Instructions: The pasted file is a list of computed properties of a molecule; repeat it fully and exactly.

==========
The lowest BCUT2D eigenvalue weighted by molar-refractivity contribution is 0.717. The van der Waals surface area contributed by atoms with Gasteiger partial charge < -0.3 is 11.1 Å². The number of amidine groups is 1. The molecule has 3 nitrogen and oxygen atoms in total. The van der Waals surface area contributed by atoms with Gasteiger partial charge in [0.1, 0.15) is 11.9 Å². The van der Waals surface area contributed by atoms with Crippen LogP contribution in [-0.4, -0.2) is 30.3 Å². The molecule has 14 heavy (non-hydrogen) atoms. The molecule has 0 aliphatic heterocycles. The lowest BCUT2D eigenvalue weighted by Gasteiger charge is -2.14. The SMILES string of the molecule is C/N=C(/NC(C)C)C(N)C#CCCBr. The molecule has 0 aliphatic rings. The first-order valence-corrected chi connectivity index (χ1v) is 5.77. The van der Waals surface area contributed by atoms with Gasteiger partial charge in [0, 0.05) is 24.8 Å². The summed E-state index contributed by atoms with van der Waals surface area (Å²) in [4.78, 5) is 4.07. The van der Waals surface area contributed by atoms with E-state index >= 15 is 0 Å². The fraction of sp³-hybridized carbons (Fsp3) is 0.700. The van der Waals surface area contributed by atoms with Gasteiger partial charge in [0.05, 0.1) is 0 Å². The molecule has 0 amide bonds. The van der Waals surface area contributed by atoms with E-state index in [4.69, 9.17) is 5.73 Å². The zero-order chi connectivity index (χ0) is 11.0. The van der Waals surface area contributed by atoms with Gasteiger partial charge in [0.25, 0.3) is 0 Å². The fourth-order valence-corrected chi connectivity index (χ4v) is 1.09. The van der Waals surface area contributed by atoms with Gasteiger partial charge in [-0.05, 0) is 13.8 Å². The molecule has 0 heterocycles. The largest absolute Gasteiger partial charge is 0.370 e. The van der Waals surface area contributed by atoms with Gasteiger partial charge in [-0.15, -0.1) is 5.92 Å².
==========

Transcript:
The lowest BCUT2D eigenvalue weighted by molar-refractivity contribution is 0.717. The van der Waals surface area contributed by atoms with Gasteiger partial charge < -0.3 is 11.1 Å². The number of amidine groups is 1. The molecule has 3 nitrogen and oxygen atoms in total. The van der Waals surface area contributed by atoms with Gasteiger partial charge in [0.1, 0.15) is 11.9 Å². The van der Waals surface area contributed by atoms with Crippen LogP contribution in [-0.4, -0.2) is 30.3 Å². The molecule has 14 heavy (non-hydrogen) atoms. The molecule has 0 aliphatic heterocycles. The lowest BCUT2D eigenvalue weighted by Gasteiger charge is -2.14. The SMILES string of the molecule is C/N=C(/NC(C)C)C(N)C#CCCBr. The molecule has 0 aliphatic rings. The first-order valence-corrected chi connectivity index (χ1v) is 5.77. The van der Waals surface area contributed by atoms with Gasteiger partial charge in [0, 0.05) is 24.8 Å². The summed E-state index contributed by atoms with van der Waals surface area (Å²) in [4.78, 5) is 4.07. The van der Waals surface area contributed by atoms with E-state index >= 15 is 0 Å². The fraction of sp³-hybridized carbons (Fsp3) is 0.700. The van der Waals surface area contributed by atoms with Gasteiger partial charge in [0.05, 0.1) is 0 Å². The molecule has 0 amide bonds. The van der Waals surface area contributed by atoms with E-state index in [4.69, 9.17) is 5.73 Å². The zero-order chi connectivity index (χ0) is 11.0. The van der Waals surface area contributed by atoms with Gasteiger partial charge in [0.25, 0.3) is 0 Å². The fourth-order valence-corrected chi connectivity index (χ4v) is 1.09. The van der Waals surface area contributed by atoms with Gasteiger partial charge in [-0.05, 0) is 13.8 Å². The molecule has 0 heterocycles. The largest absolute Gasteiger partial charge is 0.370 e. The van der Waals surface area contributed by atoms with Gasteiger partial charge in [-0.15, -0.1) is 5.92 Å².